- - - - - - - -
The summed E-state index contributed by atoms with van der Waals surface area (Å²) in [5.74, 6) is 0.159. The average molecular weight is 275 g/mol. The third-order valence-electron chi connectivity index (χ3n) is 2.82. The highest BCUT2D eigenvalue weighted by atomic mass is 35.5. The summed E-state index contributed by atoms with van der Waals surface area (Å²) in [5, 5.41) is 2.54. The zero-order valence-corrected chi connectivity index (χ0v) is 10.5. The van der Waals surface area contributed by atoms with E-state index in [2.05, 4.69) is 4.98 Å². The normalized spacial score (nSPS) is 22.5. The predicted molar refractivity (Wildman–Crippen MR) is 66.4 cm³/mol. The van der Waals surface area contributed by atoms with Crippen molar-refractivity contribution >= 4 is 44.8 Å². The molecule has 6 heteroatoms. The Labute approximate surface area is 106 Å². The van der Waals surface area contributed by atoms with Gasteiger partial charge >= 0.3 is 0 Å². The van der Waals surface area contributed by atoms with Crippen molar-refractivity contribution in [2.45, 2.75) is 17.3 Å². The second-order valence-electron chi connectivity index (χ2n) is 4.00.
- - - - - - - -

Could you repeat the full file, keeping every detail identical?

The summed E-state index contributed by atoms with van der Waals surface area (Å²) in [5.74, 6) is 0.159. The average molecular weight is 275 g/mol. The third-order valence-electron chi connectivity index (χ3n) is 2.82. The highest BCUT2D eigenvalue weighted by atomic mass is 35.5. The summed E-state index contributed by atoms with van der Waals surface area (Å²) in [5, 5.41) is 2.54. The zero-order valence-corrected chi connectivity index (χ0v) is 10.5. The van der Waals surface area contributed by atoms with E-state index in [2.05, 4.69) is 4.98 Å². The normalized spacial score (nSPS) is 22.5. The predicted molar refractivity (Wildman–Crippen MR) is 66.4 cm³/mol. The van der Waals surface area contributed by atoms with Crippen molar-refractivity contribution >= 4 is 44.8 Å². The molecule has 6 heteroatoms. The Labute approximate surface area is 106 Å². The van der Waals surface area contributed by atoms with Gasteiger partial charge >= 0.3 is 0 Å². The van der Waals surface area contributed by atoms with Crippen molar-refractivity contribution in [2.45, 2.75) is 17.3 Å². The second-order valence-electron chi connectivity index (χ2n) is 4.00.